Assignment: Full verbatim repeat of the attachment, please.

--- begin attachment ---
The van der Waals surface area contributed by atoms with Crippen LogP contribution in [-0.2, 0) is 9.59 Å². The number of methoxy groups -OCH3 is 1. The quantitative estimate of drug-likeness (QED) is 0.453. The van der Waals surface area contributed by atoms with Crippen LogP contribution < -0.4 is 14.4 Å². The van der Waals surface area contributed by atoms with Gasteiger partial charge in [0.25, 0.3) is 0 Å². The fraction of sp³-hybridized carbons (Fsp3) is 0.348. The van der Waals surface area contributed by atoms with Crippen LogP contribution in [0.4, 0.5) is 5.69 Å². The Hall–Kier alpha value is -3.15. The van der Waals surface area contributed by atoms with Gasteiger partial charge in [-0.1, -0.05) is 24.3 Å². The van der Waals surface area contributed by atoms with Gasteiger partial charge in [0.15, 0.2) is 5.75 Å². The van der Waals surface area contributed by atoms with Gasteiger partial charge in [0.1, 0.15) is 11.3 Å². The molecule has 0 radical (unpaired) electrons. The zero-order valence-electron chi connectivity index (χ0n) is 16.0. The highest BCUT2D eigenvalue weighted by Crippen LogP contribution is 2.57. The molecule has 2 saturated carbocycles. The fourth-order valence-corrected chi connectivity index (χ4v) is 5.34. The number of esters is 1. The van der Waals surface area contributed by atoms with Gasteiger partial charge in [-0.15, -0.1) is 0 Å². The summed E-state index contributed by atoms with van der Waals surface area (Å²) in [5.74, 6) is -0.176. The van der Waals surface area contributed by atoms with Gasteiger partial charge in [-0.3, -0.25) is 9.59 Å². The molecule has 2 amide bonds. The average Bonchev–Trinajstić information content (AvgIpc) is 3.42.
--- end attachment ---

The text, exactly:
The van der Waals surface area contributed by atoms with Crippen LogP contribution in [-0.2, 0) is 9.59 Å². The number of methoxy groups -OCH3 is 1. The quantitative estimate of drug-likeness (QED) is 0.453. The van der Waals surface area contributed by atoms with Crippen LogP contribution < -0.4 is 14.4 Å². The van der Waals surface area contributed by atoms with Gasteiger partial charge in [0.25, 0.3) is 0 Å². The fraction of sp³-hybridized carbons (Fsp3) is 0.348. The van der Waals surface area contributed by atoms with Crippen LogP contribution in [0.4, 0.5) is 5.69 Å². The Hall–Kier alpha value is -3.15. The van der Waals surface area contributed by atoms with Gasteiger partial charge in [-0.1, -0.05) is 24.3 Å². The van der Waals surface area contributed by atoms with Gasteiger partial charge in [0.15, 0.2) is 5.75 Å². The van der Waals surface area contributed by atoms with Gasteiger partial charge in [0.1, 0.15) is 11.3 Å². The molecule has 0 radical (unpaired) electrons. The zero-order valence-electron chi connectivity index (χ0n) is 16.0. The highest BCUT2D eigenvalue weighted by Crippen LogP contribution is 2.57. The molecule has 2 saturated carbocycles. The fourth-order valence-corrected chi connectivity index (χ4v) is 5.34. The number of esters is 1. The van der Waals surface area contributed by atoms with Gasteiger partial charge in [-0.15, -0.1) is 0 Å². The summed E-state index contributed by atoms with van der Waals surface area (Å²) in [5.74, 6) is -0.176. The van der Waals surface area contributed by atoms with Gasteiger partial charge in [-0.3, -0.25) is 9.59 Å². The molecule has 2 amide bonds. The average Bonchev–Trinajstić information content (AvgIpc) is 3.42.